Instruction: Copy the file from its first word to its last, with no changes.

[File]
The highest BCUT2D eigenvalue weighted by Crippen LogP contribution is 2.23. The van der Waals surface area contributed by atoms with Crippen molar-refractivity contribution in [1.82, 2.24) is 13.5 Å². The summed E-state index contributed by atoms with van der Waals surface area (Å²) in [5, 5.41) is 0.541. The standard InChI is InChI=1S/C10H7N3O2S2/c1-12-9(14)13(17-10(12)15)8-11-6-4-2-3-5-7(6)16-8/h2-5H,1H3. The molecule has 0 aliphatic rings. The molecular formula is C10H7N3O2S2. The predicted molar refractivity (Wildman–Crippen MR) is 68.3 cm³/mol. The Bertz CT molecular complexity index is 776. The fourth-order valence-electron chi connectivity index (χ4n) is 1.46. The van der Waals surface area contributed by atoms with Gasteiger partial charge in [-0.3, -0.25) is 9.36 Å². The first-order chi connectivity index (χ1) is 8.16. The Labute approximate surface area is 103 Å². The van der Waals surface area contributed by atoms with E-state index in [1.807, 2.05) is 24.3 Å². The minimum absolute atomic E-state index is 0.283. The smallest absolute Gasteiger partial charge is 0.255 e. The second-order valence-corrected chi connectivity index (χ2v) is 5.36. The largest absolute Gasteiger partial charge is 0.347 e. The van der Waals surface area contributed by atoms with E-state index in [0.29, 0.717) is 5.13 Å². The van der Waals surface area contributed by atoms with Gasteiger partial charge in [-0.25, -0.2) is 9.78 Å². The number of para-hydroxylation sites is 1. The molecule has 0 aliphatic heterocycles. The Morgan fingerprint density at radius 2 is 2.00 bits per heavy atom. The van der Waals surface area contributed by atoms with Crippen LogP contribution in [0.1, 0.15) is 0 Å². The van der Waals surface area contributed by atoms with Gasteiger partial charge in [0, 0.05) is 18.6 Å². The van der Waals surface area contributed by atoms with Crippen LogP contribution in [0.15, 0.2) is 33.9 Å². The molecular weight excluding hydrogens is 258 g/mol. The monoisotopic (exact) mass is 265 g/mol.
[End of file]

The highest BCUT2D eigenvalue weighted by Crippen LogP contribution is 2.23. The van der Waals surface area contributed by atoms with Crippen molar-refractivity contribution in [1.82, 2.24) is 13.5 Å². The summed E-state index contributed by atoms with van der Waals surface area (Å²) in [5, 5.41) is 0.541. The standard InChI is InChI=1S/C10H7N3O2S2/c1-12-9(14)13(17-10(12)15)8-11-6-4-2-3-5-7(6)16-8/h2-5H,1H3. The molecule has 0 aliphatic rings. The molecular formula is C10H7N3O2S2. The predicted molar refractivity (Wildman–Crippen MR) is 68.3 cm³/mol. The Bertz CT molecular complexity index is 776. The fourth-order valence-electron chi connectivity index (χ4n) is 1.46. The van der Waals surface area contributed by atoms with Gasteiger partial charge in [-0.3, -0.25) is 9.36 Å². The first-order chi connectivity index (χ1) is 8.16. The Labute approximate surface area is 103 Å². The van der Waals surface area contributed by atoms with E-state index in [1.807, 2.05) is 24.3 Å². The minimum absolute atomic E-state index is 0.283. The smallest absolute Gasteiger partial charge is 0.255 e. The second-order valence-corrected chi connectivity index (χ2v) is 5.36. The largest absolute Gasteiger partial charge is 0.347 e. The van der Waals surface area contributed by atoms with E-state index in [0.29, 0.717) is 5.13 Å². The van der Waals surface area contributed by atoms with Gasteiger partial charge in [-0.25, -0.2) is 9.78 Å². The number of para-hydroxylation sites is 1. The molecule has 0 aliphatic heterocycles. The Morgan fingerprint density at radius 2 is 2.00 bits per heavy atom. The van der Waals surface area contributed by atoms with Crippen LogP contribution in [0.1, 0.15) is 0 Å². The van der Waals surface area contributed by atoms with Gasteiger partial charge in [0, 0.05) is 18.6 Å². The van der Waals surface area contributed by atoms with Crippen LogP contribution in [0.15, 0.2) is 33.9 Å². The molecular weight excluding hydrogens is 258 g/mol. The monoisotopic (exact) mass is 265 g/mol.